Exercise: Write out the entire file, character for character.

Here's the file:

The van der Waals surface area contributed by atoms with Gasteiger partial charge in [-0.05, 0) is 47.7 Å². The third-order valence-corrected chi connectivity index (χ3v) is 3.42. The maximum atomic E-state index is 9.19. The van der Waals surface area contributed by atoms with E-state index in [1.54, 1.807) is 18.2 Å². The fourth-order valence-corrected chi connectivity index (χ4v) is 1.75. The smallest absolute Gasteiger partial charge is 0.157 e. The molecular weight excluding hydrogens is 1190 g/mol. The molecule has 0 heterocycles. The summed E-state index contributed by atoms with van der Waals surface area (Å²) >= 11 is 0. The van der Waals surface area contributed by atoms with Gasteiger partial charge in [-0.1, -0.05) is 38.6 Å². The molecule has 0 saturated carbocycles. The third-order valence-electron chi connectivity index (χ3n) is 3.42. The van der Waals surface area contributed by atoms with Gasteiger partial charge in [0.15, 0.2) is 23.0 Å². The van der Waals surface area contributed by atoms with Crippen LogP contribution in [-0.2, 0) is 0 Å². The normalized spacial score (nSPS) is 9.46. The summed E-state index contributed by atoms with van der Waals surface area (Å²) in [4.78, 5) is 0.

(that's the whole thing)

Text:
The van der Waals surface area contributed by atoms with Gasteiger partial charge in [-0.05, 0) is 47.7 Å². The third-order valence-corrected chi connectivity index (χ3v) is 3.42. The maximum atomic E-state index is 9.19. The van der Waals surface area contributed by atoms with E-state index in [1.54, 1.807) is 18.2 Å². The fourth-order valence-corrected chi connectivity index (χ4v) is 1.75. The smallest absolute Gasteiger partial charge is 0.157 e. The molecular weight excluding hydrogens is 1190 g/mol. The molecule has 0 heterocycles. The summed E-state index contributed by atoms with van der Waals surface area (Å²) >= 11 is 0. The van der Waals surface area contributed by atoms with Gasteiger partial charge in [-0.1, -0.05) is 38.6 Å². The molecule has 0 saturated carbocycles. The third-order valence-electron chi connectivity index (χ3n) is 3.42. The van der Waals surface area contributed by atoms with Gasteiger partial charge in [0.15, 0.2) is 23.0 Å². The van der Waals surface area contributed by atoms with Crippen LogP contribution in [-0.2, 0) is 0 Å². The normalized spacial score (nSPS) is 9.46. The summed E-state index contributed by atoms with van der Waals surface area (Å²) in [4.78, 5) is 0.